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The Damn Boiler and farewell to not a very beautiful relationship

the biomass boiler arrives
the biomass boiler arrives

At the time I was a happy camper when the boiler arrived September 30th, even though Paco was not there, just his vain sun-glassed son with yellow rubber gloves on. And some Lasian accredited technician who seemed pleasant enough. The boiler was commissioned, all seemed to work and the men left after demanding 50 euros for lunch which I refused to pay.

This was the new me. I was not paying for stuff that was not on the bill. They left in a cloud of screeching dust while a cloud of black smoke bellowed out of the boiler chimney. It smelt vile. The boiler site was littered with cartons and pellets that had missed the silo.   A holy mess batman. No matter. I cleaned it up cheerfully (lie), casting a reddening eye at the increasing black smoke. Now that I know this works, I reasoned, and it is 30 degrees C outside, I will turn all the thermostats in the house to zero as instructed and the smoke will go. Oh goody goody. Every thing was done! Later on that night I toasted the boiler with a few friends and then stumbled to bed.

I woke up around 3am in a sweat. It seemed VERY hot in the house. Having no radiators however, it was kind of difficult to know if the heating was on. The floors did not feel exactly cool, but neither were they warm. We are just having a heat wave I reasoned, and opened the windows to the cool dark night.

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Later we changed another bio fuel and still the black smoke poured out – look at the top of the chimney

And so it went on for 5 weeks, and it really was an Indian summer. Once in a while I put the thermostats at 10 figuring that nothing would happen, but when I saw the black smoke I turned them down again. The boiler stopped twice. Paco came out once, with another fat bill which I paid, then the second time his son came to fix some default in the house with another fat bill which I did not pay.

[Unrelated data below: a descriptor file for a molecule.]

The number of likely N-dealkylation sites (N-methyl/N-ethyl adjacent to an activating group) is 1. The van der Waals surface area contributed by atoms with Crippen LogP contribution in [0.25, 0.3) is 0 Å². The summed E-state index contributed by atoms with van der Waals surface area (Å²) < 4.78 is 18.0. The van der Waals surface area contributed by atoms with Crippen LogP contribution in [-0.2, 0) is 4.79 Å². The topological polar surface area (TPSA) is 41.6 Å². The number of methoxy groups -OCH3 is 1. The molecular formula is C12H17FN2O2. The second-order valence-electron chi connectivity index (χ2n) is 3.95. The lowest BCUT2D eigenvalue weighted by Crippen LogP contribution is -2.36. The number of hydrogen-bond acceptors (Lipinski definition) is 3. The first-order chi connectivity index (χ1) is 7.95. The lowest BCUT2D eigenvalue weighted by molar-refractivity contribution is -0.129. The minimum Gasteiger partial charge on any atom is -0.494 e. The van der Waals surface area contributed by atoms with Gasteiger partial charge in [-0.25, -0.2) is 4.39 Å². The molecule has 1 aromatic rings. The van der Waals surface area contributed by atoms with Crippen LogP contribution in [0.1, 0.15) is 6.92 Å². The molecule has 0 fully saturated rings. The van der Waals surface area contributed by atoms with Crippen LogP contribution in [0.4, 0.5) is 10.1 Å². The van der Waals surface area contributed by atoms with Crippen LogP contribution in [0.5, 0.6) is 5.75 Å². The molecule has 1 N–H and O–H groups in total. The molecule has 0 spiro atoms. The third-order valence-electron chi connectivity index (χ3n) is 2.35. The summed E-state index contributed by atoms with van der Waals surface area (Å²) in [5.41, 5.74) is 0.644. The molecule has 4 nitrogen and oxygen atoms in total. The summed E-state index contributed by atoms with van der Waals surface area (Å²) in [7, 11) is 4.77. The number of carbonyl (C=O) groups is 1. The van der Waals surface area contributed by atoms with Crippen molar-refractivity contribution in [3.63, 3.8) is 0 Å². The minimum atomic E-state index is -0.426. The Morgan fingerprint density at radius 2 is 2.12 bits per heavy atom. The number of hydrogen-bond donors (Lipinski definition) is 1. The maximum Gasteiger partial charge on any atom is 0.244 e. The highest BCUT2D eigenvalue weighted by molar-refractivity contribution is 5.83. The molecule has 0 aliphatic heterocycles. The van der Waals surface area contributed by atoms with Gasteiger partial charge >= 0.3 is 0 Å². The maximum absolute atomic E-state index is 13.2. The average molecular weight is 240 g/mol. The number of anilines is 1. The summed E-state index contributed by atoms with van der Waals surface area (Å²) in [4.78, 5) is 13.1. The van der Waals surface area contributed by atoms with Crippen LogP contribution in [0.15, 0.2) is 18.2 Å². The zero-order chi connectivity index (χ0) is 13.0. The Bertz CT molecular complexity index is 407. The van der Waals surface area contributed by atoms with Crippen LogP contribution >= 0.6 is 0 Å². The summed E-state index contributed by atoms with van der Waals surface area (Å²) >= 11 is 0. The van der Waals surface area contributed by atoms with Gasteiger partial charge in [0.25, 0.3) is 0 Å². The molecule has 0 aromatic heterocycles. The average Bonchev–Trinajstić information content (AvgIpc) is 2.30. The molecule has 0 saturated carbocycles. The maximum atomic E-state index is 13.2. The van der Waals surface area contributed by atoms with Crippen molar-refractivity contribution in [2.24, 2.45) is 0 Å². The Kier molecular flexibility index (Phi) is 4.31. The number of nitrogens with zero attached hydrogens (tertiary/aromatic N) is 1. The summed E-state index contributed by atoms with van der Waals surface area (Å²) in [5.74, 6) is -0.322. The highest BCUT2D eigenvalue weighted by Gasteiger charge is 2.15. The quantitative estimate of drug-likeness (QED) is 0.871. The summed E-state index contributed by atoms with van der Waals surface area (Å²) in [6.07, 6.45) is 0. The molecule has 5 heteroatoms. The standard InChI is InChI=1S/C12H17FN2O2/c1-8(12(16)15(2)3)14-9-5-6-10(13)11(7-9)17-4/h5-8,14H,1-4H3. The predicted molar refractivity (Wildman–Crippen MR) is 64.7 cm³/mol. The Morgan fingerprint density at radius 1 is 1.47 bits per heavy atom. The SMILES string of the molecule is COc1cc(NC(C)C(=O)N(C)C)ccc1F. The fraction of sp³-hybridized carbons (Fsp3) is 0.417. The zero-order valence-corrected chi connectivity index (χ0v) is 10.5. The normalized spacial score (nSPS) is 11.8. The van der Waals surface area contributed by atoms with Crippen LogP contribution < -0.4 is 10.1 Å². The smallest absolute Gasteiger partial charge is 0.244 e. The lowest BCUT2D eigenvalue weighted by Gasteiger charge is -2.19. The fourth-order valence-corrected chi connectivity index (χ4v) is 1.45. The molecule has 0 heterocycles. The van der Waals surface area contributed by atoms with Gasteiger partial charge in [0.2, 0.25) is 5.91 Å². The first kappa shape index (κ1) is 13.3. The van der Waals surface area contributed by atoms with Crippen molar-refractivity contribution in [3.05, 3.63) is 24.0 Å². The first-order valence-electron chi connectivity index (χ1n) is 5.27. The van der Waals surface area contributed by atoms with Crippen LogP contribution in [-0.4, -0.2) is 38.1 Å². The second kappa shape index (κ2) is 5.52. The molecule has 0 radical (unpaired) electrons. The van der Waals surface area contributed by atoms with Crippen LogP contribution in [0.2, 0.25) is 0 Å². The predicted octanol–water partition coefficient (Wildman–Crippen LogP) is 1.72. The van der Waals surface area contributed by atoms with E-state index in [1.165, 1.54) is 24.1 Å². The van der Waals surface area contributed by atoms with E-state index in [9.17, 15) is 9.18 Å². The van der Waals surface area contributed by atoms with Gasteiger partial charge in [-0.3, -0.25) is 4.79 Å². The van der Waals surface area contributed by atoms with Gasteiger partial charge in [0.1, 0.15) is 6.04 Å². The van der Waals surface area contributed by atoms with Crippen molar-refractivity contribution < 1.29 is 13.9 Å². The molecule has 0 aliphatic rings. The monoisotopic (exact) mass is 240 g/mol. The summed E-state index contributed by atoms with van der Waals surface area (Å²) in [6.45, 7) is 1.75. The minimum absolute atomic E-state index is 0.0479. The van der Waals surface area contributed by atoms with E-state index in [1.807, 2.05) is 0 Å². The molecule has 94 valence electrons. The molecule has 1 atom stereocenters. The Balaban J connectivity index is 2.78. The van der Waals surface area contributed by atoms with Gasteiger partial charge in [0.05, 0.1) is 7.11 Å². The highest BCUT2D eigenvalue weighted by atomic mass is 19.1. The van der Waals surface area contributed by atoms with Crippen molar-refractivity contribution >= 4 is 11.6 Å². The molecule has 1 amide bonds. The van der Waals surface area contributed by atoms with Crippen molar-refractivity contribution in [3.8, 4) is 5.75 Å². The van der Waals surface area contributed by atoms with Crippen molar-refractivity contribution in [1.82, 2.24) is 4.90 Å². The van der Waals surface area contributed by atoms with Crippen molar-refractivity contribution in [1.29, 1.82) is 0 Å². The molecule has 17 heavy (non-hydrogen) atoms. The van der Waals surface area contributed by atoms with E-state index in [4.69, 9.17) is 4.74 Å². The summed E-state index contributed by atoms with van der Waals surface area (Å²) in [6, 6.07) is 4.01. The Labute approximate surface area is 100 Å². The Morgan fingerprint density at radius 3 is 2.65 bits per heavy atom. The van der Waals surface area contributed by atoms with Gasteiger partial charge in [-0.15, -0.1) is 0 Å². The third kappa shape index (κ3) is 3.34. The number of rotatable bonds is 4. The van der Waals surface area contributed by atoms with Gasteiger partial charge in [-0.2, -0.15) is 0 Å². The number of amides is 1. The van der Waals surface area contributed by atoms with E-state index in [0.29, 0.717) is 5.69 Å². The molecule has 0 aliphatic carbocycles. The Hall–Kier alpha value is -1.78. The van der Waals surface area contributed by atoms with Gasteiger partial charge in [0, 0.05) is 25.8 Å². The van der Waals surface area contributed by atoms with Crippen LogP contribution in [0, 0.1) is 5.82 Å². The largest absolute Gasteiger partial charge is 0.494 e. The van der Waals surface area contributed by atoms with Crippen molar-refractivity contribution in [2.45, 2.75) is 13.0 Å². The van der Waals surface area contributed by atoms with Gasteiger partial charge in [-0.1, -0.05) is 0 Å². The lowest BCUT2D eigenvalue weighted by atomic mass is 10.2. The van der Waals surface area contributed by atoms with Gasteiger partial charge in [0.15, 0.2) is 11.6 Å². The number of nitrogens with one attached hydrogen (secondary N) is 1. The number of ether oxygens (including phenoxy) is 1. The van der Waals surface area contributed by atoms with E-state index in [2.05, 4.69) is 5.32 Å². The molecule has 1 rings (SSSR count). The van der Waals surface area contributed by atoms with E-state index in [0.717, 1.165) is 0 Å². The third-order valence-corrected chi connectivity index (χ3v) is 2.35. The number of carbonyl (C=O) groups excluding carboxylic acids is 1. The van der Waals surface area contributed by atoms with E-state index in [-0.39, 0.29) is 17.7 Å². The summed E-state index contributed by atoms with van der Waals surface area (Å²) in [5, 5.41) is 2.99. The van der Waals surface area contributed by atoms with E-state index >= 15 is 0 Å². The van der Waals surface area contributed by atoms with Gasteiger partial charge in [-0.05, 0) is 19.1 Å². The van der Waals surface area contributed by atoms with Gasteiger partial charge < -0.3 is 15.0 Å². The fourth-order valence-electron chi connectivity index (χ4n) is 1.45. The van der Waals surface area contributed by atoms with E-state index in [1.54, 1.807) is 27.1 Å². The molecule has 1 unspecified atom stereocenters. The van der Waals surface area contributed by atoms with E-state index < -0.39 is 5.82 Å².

My boiler is not working properly, I told him; it is racing through all the pellets for no reason. You have your thermostat at 25 c, sunglass son retorted, I saw you do it when we commissioned the boiler. No, I said, That was just to see if the heating worked, two hours later I turned them all to 0. You did not; he had the cheek to say. Excuse-me, I screamed at him, what do you know? How dare you! You do not live with me!

He hotfooted it out of there, but not before carefully removing his marigold gloves and applying a bit of moisturiser – or was it wiping off my spit?  I watched trembling from the house, already sorry that I had lost my temper. Father and son never came again when I called repeatedly during the next month, ostensibly because I would not pay the final bill. Who would handover the final payment for a system that did not work as it should and often stopped altogether?  In 5 weeks it burnt 2500 kilos of pellets and I did not even have the heating on!  That was 1200 euros with transport and  worked out at 100 kilos of pellets a day. For nothing.

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Any takers for a crock of shit?

I  think back at this incident with a kind of pleasure now, as above, the start of standing firm of telling someone where to get off even it meant they never came back again.  What was the difference?  They did not know what they were doing, not fully at least.  In an effort to find a solution I went through three plumbers who scratched their heads and did f-all. That cost 500 euros more and I gained a few fancy electronic thermostats in the house that changed nothing. I trawled the Internet to find answers and all I found was an awful lot of Lasian biomass “nearly new” boilers for sale.

I was beginning to understand why. This product was, quite simply, a crock of shit. That is was also badly installed from A to Z did not help. All I can say is thank you for Raul, my last plumber who deserves a page of his own and saved my bacon for the following years, coming late a night and staying until midnight once  trying to get the damn thing to work and the consumption down. Eventually we changed the fuel to pulverised almond shells which worked for a while and reduced the consumption to 50 kilos a day (!), then not so old Lasian  began breaking down on a daily basis – when my grant came through,  I threw my hands up and said “Get this damn thing out of here Raul, please!!!!” That was when I found out what the real problem was.

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does anything need to be this complicated?  Yes – if it is badly installed!

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